The Montagues and the Capulets. The Hatfields and the McCoys. Gryffindors and Slytherins. The Yooks and the Zooks. Some people just don’t get along very well.
The self-publishing industry has its own pair of loggerheads: authors and editors. Like many groups, authors and editors are capable of doing amazing things when they’re willing to work together. But that willingness can sometimes be hard to find.
As we learned from Hugh Howey recently, there are authors who feel like editing is optional or a low-level priority, even worthless. Some authors feel threatened by the idea of working with an editor, others question why they need to bother with it, and some of the loudest voices in writing and self-publishing tend to marginalize it. And many of the authors who do hire editors often treat them unprofessionally. I’ve heard many editors relate horror stories of clients who demanded unreasonable levels of work, impossible turnaround times, and ever-increasing project scopes…and either withheld payment until/unless those Herculean tasks were completed, or found excuses not to make payment afterwards. I’ve had authors do all of those things (and more) to me at various times.
And we editors aren’t blameless here either. We can be snobbish and elitist, self-righteous and sanctimonious, clear that our way is the only right way and anyone who disagrees is a moron. We simultaneously love and fear authors, depending on them for our livelihood while despairing that they see us as expendable. Many of us snicker behind our hands at how little most authors seem to know about writing, conveniently forgetting that we too once had to learn the tactics and best practices we now take for granted. And when our services are necessary (as they nearly always are), many of us deliver them so harshly and bluntly that authors feel personally attacked. I know I’ve been guilty of many of the sins I just described.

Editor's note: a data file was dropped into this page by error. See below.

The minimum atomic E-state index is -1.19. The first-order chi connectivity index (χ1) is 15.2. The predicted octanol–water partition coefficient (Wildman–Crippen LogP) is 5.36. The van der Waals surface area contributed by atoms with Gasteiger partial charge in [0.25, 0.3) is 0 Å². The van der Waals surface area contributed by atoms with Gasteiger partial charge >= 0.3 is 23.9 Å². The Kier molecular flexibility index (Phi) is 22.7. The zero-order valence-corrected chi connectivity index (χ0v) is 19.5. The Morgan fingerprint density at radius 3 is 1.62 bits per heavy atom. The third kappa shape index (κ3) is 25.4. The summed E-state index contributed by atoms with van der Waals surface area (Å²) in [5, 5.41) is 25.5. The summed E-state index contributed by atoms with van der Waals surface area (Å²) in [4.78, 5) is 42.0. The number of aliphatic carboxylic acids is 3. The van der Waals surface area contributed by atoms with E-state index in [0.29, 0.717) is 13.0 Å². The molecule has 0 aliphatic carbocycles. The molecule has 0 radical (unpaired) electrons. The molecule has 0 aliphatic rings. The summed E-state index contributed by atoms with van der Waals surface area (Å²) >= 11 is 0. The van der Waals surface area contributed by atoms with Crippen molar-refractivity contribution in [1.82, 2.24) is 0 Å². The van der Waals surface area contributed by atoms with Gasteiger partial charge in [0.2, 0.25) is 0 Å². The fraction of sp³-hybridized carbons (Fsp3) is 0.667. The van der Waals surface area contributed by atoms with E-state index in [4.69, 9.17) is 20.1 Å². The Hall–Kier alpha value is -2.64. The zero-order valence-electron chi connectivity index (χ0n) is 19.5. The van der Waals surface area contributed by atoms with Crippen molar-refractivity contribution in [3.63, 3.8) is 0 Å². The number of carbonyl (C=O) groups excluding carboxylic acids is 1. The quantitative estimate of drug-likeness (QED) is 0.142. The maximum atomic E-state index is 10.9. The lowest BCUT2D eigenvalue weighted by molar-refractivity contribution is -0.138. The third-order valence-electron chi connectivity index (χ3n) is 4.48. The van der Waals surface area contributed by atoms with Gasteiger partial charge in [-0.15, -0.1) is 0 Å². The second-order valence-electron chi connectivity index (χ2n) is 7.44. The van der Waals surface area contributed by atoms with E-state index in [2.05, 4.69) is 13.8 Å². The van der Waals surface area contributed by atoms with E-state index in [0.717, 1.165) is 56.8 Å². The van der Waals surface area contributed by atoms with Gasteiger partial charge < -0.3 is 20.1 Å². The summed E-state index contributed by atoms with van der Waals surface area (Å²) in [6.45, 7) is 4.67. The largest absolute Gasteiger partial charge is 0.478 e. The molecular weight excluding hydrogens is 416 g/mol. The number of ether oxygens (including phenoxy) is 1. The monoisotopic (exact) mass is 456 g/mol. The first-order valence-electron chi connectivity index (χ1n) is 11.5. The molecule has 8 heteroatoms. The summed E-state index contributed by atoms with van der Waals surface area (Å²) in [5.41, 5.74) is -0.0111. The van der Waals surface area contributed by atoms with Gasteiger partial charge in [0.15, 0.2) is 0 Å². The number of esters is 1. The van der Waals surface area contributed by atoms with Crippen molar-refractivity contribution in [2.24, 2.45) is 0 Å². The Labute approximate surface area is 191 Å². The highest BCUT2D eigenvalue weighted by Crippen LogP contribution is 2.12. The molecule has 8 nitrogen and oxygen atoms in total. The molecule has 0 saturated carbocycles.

And yet every time I’ve spoken to an author who had a great editing experience, or an editor who worked with an amazing client, they both say more or less the same thing: “This was such an awesome experience. I’m so grateful I got to work with them!”
Why aren’t there more of those kinds of statements? Why do authors and editors struggle so much to get along — especially before they actually start working together? Why does each side see the other as antagonists rather than partners? And what can we do to change that view? Is it even possible?
I think it is. And to start us on that path, I want to share five factors that play into this relationship on both sides.
1. Ignorance and mistrust
The first reason authors and editors struggle to get along and work together is that they don’t actually understand each other very well. Many authors tend to think of editors like grouchy high school English teachers: condescending, stuffy, arbitrary people who live to make their charges feel stupid. Many editors, meanwhile, tend to look at authors the way missionaries historically looked at indigenous peoples: quaint, backward, unwashed souls who need the guidance of a superior mind to accomplish anything worthwhile.
This, sadly, leads to a lot of situations where the two parties find it really hard to trust each other. Authors fear that editors will change their books in ways they don’t want those books to change. Editors fear that authors will try to get out of paying them what they’re worth. Authors fear that editors just want to tear their books apart, perhaps to feel better about themselves by making the author feel worse. Editors fear that authors won’t take good advice that will improve their writing because it sounds like criticism. The list goes on, on both sides. And both sides find it easy to believe that the other side only has its own interests in mind and won’t follow through on its promises.
The solution: Both sides can work on giving the other side the benefit of the doubt. Authors, keep in mind that most editors do what they do because they want to help make your work the best it can be. Treat your editor and their edits with respect. Editors, remember that most authors have done the best work they know how, and that it’s an honor for you to be trusted with improving that work. Treat the work and its author kindly. And most importantly, both sides: if you want to be trusted, you need to be trustworthy. Whether you’re an author or an editor, do what you said you’d do, when you said you’d do it, the way you said you’d do it. Treat everything you say to each other as your word, and never, never go back on your word.